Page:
1. The Great Outdoors
Enjoying Colorado’s natural beauty is the most obvious budget-friendly option. Just-right temperatures year-round draw outdoor enthusiasts to our open lands and thousands of miles of trails for hiking, mountain biking, snowshoeing and cross-country skiing, wildlife watching, fishing and much more. Check out 99 Gorgeous Places on our interactive map for ideas on where to head first.
2. National Wildlife Refuges
Colorado is home to seven National Wildlife Refuges that are free and open to the public. The refuge system was created to conserve America’s fish, wildlife and natural areas across the country. Each of Colorado’s refuges is home to diverse ecosystems where visitors can spot everything from bison and moose to hawks and bald eagles living and nesting among some of the state’s most spectacular scenery.
3. Geologic Marvels
Red Rocks Park and Amphitheatre in Morrison is comprised of massive, slanting red-rock outcroppings that rise from the earth to create an acoustically ideal natural amphitheater. Joggers love to run up and down the calf-burning steps (on non-concert days), hikers weave around the rock formations on a network of easy trails and all visitors enjoy the views of downtown Denver. In Colorado’s Springs’ Garden of the Gods, those who walk the trails that meander around the park’s otherworldly red-rock figures search for geologic formations in the shapes of kissing camels, cathedral spires, praying hands and sleeping giants — and a few that seem to teeter in gravity’s grip.
4. People Watching
16th Street Mall and Pearl Street Mall — in Denver and Boulder respectively — are the two most popular outdoor pedestrian malls in Colorado. They’re also the perfect place to get to know the character of these two Front Range towns. Peek in the shops, lounge on green areas and benches, and watch the local characters come and go.
5. Air Force Academy and the Colorado Springs Pioneers Museum
Take in two symbols of American pride in Colorado Springs. The U.S. Air Force Academy’s visitor center and iconic chapel give you a glimpse of cadet life, academy history and the chapel’s beautiful stained-glass windows. At the Colorado Springs Pioneer Museum, permanent and rotating exhibits highlight the history and culture of the Pikes Peak region. View artifacts from Ute, Cheyenne and Arapaho cultures; photography by local artists depicting the history of the area and a special exhibit about Colorado Springs founder General William Jackson Palmer.
6. Brewery Tours
With more than 100 breweries, Colorado’s love of beer is well established. Many around the state offer tours of their operations. See how major producers and craft brewers use the mountain spring water to make well-known varieties and seasonal blends. For a different kind of brew, Celestial Seasonings in Boulder offers free tours of its herbal tea factory.
7. Dinosaur Walks
In Picket Wire Canyonlands outside La Junta, you can stand in a three-toed impression left in the bedrock by a brontosaurus 150 million years ago. The footprints, located in North America’s largest dinosaur track site, are reached after a very flat five-mile hike, bike or horseback ride. At Dinosaur Ridge near Morrison, you can take self-guided tours (guided tours are $4) of exposed fossils and footprints, as well as the excavation sites, including the site where the world’s first stegosaurus was discovered in 1877. (For more, read Where to See the Dinosaurs of Colorado.)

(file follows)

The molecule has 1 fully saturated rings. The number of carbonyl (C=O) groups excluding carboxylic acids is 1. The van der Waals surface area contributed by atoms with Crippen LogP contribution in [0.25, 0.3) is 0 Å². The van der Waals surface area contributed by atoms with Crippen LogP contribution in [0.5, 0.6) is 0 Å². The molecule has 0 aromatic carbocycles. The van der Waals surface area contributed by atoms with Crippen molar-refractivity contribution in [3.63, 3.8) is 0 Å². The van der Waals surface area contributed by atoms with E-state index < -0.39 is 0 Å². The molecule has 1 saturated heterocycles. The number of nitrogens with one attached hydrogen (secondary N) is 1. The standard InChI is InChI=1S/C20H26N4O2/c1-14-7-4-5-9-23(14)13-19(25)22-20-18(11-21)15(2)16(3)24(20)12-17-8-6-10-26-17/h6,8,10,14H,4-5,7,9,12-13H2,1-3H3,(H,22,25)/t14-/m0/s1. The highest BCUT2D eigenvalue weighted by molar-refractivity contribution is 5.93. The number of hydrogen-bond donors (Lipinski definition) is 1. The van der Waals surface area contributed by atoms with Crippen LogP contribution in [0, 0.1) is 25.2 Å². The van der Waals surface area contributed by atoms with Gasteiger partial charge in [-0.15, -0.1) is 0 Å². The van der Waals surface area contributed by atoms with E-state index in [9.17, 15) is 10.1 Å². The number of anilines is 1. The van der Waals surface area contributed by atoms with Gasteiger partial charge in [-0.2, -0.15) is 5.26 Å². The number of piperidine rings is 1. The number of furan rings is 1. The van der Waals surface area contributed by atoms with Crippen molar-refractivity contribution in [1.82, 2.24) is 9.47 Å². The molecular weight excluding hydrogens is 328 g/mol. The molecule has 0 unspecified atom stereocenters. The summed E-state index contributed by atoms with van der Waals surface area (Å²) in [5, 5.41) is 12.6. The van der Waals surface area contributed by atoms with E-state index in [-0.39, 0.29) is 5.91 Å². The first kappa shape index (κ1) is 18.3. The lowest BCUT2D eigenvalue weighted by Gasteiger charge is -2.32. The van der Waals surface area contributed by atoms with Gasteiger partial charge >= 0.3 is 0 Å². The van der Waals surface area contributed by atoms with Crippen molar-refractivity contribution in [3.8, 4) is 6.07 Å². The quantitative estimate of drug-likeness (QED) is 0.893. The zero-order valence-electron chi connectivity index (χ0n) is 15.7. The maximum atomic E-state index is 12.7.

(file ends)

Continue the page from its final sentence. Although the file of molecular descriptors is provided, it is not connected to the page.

8. Only-in-Colorado Events
Coloradans celebrate heritage and holidays with great pageantry. Events listed on our site range from holiday fests to historic tributes to just plain zany gatherings. Check our events page for free winter carnivals, farmers’ markets, artwalks, Oktoberfests, balloon festivals and much more, which can be searched by city, region, date and event type.
9. Scenic and Historic Byways
While driving is not technically free, you won’t have to pay admission on Colorado’s scenic and historic byways — 25 routes that pass through the Rocky Mountains, the canyons and gorges of the Western Slope and the sun-kissed prairies of the eastern plains. With so many pathways connecting the dots between historic sites and vast acres of majestic scenery, Colorado’s the best state in the union for road tripping.
10. A Taste of the Wild West
Colorado has dozens of downtown historic districts that offer a peek into the state’s rough-and-tumble past. Breckenridge, Crested Butte, Durango, Telluride, Georgetown, Manitou Springs and many others have maintained several of the buildings built in the towns’ earliest days. Check each town’s visitor center for walking tours of sites with the most storied bygones. (For more, read Colorado Historic Districts.)
Photos: Courtesy of the U.S. Air Force Academy; courtesy of Visit Denver, The Convention & Visitors Bureau/Steve Crecelius, Red Rocks Amphitheatre.